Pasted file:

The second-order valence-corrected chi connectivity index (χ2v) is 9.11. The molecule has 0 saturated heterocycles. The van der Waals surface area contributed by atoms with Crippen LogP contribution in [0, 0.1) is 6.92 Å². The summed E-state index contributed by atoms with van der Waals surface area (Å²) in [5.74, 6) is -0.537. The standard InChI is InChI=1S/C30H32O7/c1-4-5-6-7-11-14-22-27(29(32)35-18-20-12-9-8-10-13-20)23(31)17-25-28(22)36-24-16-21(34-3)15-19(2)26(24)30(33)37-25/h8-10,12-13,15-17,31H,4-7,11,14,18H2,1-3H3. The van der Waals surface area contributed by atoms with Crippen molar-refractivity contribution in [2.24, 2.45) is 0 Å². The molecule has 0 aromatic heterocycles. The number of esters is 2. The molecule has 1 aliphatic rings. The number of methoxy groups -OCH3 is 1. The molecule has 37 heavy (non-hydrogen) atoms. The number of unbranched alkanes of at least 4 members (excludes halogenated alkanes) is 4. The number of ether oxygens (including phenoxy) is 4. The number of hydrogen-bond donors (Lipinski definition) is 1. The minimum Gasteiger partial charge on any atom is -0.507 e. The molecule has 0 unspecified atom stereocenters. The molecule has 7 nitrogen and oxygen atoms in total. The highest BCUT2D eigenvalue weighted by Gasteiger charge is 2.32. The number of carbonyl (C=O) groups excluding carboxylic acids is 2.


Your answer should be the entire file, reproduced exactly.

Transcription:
The second-order valence-corrected chi connectivity index (χ2v) is 9.11. The molecule has 0 saturated heterocycles. The van der Waals surface area contributed by atoms with Crippen LogP contribution in [0, 0.1) is 6.92 Å². The summed E-state index contributed by atoms with van der Waals surface area (Å²) in [5.74, 6) is -0.537. The standard InChI is InChI=1S/C30H32O7/c1-4-5-6-7-11-14-22-27(29(32)35-18-20-12-9-8-10-13-20)23(31)17-25-28(22)36-24-16-21(34-3)15-19(2)26(24)30(33)37-25/h8-10,12-13,15-17,31H,4-7,11,14,18H2,1-3H3. The van der Waals surface area contributed by atoms with Crippen molar-refractivity contribution in [2.24, 2.45) is 0 Å². The molecule has 0 aromatic heterocycles. The number of esters is 2. The molecule has 1 aliphatic rings. The number of methoxy groups -OCH3 is 1. The molecule has 37 heavy (non-hydrogen) atoms. The number of unbranched alkanes of at least 4 members (excludes halogenated alkanes) is 4. The number of ether oxygens (including phenoxy) is 4. The number of hydrogen-bond donors (Lipinski definition) is 1. The minimum Gasteiger partial charge on any atom is -0.507 e. The molecule has 0 unspecified atom stereocenters. The molecule has 7 nitrogen and oxygen atoms in total. The highest BCUT2D eigenvalue weighted by Gasteiger charge is 2.32. The number of carbonyl (C=O) groups excluding carboxylic acids is 2.